They find some of the largest underground Roman gold mines in the Peninsula

Jorge Arias, Balbino Núñez and Miguel Merayo, researchers from the Institute of Cabreireses Studies, have discovered one of the most important underground Roman gold mines in the area of ​​Las Ferreiruscas.

NewsEditor
NewsEditor
29 November 2022 Tuesday 03:54
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They find some of the largest underground Roman gold mines in the Peninsula

Jorge Arias, Balbino Núñez and Miguel Merayo, researchers from the Institute of Cabreireses Studies, have discovered one of the most important underground Roman gold mines in the area of ​​Las Ferreiruscas. The discovery is located in El Puente de Domingo Flórez and has up to 30 square meters of extension that had not been explored because the dense vegetation prevented the location of the mine.

One of the archaeologists, Jorge Arias, stated that "he had been looking for it for many years, he knew it had to be there, but the vegetation made it difficult to see it", likewise, he acknowledges that without the help of a neighbor it would have been impossible to discover the whereabouts of the mines.

The area was already examined in the eighties by the CSIC expert, Sánchez Palencia, who certified one of the piles where the galleries are located. The mine has a main room of thirty square meters, accompanied by three galleries located on the right.

Once the prospection of the land is carried out by the person in charge of the research group, Roberto Matías, certification will be carried out by the Culture and Tourism Council so that they form part of the archaeological heritage of the Médulas and the Puente de Domingo Flórez .

"We are talking about the largest underground gold mine that we know of so far. It is an exceptional case and it is just above the Domingo Flórez Bridge," stressed Roberto Matías, explaining that the area was worked by the Romans.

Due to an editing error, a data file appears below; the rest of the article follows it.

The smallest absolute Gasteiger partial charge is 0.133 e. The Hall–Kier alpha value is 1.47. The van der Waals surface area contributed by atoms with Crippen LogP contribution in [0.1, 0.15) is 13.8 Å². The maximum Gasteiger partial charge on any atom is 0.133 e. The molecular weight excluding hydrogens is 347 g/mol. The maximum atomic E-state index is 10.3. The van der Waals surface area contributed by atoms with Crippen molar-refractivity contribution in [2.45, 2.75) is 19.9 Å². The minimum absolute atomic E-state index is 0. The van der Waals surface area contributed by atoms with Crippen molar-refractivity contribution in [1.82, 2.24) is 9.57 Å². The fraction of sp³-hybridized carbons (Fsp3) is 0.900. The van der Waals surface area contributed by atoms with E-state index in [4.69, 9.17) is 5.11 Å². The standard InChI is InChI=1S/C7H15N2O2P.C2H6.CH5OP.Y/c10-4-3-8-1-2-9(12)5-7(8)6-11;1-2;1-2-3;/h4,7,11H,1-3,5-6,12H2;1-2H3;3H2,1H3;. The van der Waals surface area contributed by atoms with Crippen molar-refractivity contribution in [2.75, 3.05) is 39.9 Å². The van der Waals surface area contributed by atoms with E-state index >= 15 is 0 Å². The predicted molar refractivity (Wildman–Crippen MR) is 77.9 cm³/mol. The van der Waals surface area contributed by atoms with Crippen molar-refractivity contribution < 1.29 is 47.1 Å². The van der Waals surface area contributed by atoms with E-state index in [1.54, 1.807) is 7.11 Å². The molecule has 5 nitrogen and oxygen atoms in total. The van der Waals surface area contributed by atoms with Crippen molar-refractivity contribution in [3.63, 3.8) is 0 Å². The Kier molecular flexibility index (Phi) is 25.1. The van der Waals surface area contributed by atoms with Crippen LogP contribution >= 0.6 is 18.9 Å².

The mines served as a source of financing for the Roman Empire from the time of Emperor Augustus until the end of the 3rd century, when they were abandoned.

This setting was declared an Asset of Cultural Interest in 1996, due to its archaeological interest, and a year later the complex was considered by Unesco as a World Heritage Site. Since 2002 it is a Natural Monument.

It has been rumored for years that the Roman citizens who lived in Hispania experienced a 'gold rush' in the northwest of the Iberian Peninsula. A few kilometers from the discovery is the most important Roman gold mine in Spain, excavated in the open and located in Las Médulas, in the same way that there is a gold washing channel through which the stones were carried to extract the material.

The particularity of the discovery of the researchers from the Institute of Cabreireses Studies is remarkable, since it is one of the largest underground mines to date. "That people do not think that they are going to find gold and Roman helmets in there. What there is is pebble embedded in clay, which makes a conglomerate as if it were cement," Arias made clear.

It is not the only find in this group, since others have been discovered in Santalavilla (Benuza) or Quereño (Valdeorras), but they have not communicated more for fear that the security of the sites is insufficient for visits by society. Of the latter, they assure that easy access will make it easier for visits to be allowed soon.

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